September 2013 Issue

Heading to Houston
By Judith Riddle
Today’s Dietitian
Vol. 15 No. 9 P. 5

Most people who know me know that I don’t like to cook, which presents a problem because I love to eat. I plan meals, go food shopping, and throw meals together for the workweek for my family because I have to, not because I want to. That’s why I look forward to dining out on the weekends. There’s nothing like eating in a casual or upscale restaurant known for its delicious entrées, desserts, and top-notch customer service. Many establishments in Philadelphia offer such dining experiences but so does Houston, which has become a top-tier destination to eat and part of the reason I’m looking forward to going to the Academy of Nutrition and Dietetics Food & Nutrition Conference & Expo (FNCE) next month.

Houston offers a distinct food culture that represents the city’s ethnic diversity at large and the many nationalities that populate the city. Award-winning chefs who own award-winning restaurants serve Texas BBQ/Tex-Mex, Southern cuisine, and farm-to-table fare using fresh, local seafood, crops, and beef, poultry, lamb, pork, and veal from the many nearby farms as choice ingredients.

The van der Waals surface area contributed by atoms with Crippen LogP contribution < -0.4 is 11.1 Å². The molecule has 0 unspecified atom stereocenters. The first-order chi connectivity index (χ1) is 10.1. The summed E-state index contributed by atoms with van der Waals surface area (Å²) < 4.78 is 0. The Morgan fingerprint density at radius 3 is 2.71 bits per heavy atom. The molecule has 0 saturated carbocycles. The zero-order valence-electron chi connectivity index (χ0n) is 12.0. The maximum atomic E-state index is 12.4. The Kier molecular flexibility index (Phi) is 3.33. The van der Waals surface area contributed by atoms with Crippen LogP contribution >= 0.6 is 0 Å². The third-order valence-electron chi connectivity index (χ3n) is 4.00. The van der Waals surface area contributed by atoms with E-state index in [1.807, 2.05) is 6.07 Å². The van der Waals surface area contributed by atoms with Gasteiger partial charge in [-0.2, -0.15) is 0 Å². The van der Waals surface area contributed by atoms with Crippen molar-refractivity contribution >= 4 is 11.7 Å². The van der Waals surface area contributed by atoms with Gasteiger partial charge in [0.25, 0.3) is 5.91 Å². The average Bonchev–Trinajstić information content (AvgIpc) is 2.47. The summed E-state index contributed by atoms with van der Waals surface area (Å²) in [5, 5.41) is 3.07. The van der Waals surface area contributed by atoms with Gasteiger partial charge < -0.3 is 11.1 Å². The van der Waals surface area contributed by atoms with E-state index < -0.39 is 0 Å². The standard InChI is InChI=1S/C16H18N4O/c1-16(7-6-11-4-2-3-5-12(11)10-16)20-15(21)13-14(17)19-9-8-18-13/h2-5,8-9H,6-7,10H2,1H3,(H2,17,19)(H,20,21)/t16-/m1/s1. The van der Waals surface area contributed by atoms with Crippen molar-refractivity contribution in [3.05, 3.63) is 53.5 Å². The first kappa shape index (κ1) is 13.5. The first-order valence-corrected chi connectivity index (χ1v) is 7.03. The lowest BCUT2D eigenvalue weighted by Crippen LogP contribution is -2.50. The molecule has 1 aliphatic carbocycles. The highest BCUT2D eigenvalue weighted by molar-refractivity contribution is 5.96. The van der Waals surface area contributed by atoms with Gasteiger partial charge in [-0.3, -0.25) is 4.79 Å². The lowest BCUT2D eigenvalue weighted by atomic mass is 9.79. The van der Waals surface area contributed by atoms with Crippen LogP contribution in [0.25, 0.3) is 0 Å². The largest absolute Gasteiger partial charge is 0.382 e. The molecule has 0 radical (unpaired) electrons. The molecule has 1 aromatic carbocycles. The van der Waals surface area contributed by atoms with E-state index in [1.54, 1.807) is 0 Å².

The city is known for its “Brooklyn-style” eateries, bistros, and gastropubs. And because its population includes people from across the globe, there are restaurants that can satisfy every palate. Some call Houston a veritable melting pot of ethnic cultures. You can find every type of food, from Chinese and Thai to Cajun and Transylvanian. There’s even a French-Vietnamese restaurant that serves a modern fusion of French and Vietnamese food. To learn more about these extraordinary eateries and where they’re located, turn to “Houston’s Diverse Dining Scene”, our annual dining guide, on page 26.

Your mouth will be watering, but make sure you turn to the article “Parenteral Nutrition Drug Shortages” for practical solutions to this ongoing challenge. The feature “Friendly Bug Invasion” discusses the latest probiotic products on the market and how to counsel clients to choose what’s best, and the article “Going Nuts” reviews the heart-health benefits of nut and seed butters and provides recipes to share with clients.

Please enjoy this issue. See you in Houston!

TDeditor@gvpub.com

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